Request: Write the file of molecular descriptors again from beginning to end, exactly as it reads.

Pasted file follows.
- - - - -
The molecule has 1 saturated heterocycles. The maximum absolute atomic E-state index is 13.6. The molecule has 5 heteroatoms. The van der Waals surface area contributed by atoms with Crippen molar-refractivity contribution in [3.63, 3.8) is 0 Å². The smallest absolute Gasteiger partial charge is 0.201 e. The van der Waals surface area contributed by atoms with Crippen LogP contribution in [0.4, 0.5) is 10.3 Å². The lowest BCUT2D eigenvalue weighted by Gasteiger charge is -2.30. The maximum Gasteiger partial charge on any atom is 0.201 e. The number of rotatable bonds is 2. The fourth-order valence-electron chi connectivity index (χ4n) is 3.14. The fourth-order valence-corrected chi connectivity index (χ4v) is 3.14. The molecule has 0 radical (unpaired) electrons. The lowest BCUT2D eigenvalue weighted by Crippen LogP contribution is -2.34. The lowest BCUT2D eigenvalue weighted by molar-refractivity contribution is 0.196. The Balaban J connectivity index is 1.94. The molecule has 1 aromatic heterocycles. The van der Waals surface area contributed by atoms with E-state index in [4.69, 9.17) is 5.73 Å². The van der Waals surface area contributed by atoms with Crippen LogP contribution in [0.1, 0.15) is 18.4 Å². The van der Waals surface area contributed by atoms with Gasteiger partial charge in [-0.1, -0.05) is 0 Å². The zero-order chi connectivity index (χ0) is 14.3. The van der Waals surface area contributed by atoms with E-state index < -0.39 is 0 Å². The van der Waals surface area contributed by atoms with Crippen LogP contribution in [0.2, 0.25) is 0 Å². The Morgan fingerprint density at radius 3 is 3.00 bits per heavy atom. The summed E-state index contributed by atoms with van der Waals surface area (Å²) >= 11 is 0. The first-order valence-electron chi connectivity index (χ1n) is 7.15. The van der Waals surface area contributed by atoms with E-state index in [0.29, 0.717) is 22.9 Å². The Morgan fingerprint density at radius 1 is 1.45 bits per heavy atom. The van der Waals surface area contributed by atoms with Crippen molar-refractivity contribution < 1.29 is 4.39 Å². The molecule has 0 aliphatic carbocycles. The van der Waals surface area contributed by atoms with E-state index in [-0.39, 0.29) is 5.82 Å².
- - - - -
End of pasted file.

The molecule has 1 saturated heterocycles. The maximum absolute atomic E-state index is 13.6. The molecule has 5 heteroatoms. The van der Waals surface area contributed by atoms with Crippen molar-refractivity contribution in [3.63, 3.8) is 0 Å². The smallest absolute Gasteiger partial charge is 0.201 e. The van der Waals surface area contributed by atoms with Crippen LogP contribution in [0.4, 0.5) is 10.3 Å². The lowest BCUT2D eigenvalue weighted by Gasteiger charge is -2.30. The maximum Gasteiger partial charge on any atom is 0.201 e. The number of rotatable bonds is 2. The fourth-order valence-electron chi connectivity index (χ4n) is 3.14. The fourth-order valence-corrected chi connectivity index (χ4v) is 3.14. The molecule has 0 radical (unpaired) electrons. The lowest BCUT2D eigenvalue weighted by Crippen LogP contribution is -2.34. The lowest BCUT2D eigenvalue weighted by molar-refractivity contribution is 0.196. The Balaban J connectivity index is 1.94. The molecule has 1 aromatic heterocycles. The van der Waals surface area contributed by atoms with E-state index in [4.69, 9.17) is 5.73 Å². The van der Waals surface area contributed by atoms with Crippen LogP contribution in [0.1, 0.15) is 18.4 Å². The van der Waals surface area contributed by atoms with Gasteiger partial charge in [-0.1, -0.05) is 0 Å². The zero-order chi connectivity index (χ0) is 14.3. The van der Waals surface area contributed by atoms with E-state index < -0.39 is 0 Å². The van der Waals surface area contributed by atoms with Crippen LogP contribution in [0.2, 0.25) is 0 Å². The Morgan fingerprint density at radius 3 is 3.00 bits per heavy atom. The summed E-state index contributed by atoms with van der Waals surface area (Å²) >= 11 is 0. The first-order valence-electron chi connectivity index (χ1n) is 7.15. The van der Waals surface area contributed by atoms with E-state index in [0.29, 0.717) is 22.9 Å². The Morgan fingerprint density at radius 1 is 1.45 bits per heavy atom. The van der Waals surface area contributed by atoms with Crippen molar-refractivity contribution < 1.29 is 4.39 Å². The molecule has 0 aliphatic carbocycles. The van der Waals surface area contributed by atoms with E-state index in [-0.39, 0.29) is 5.82 Å².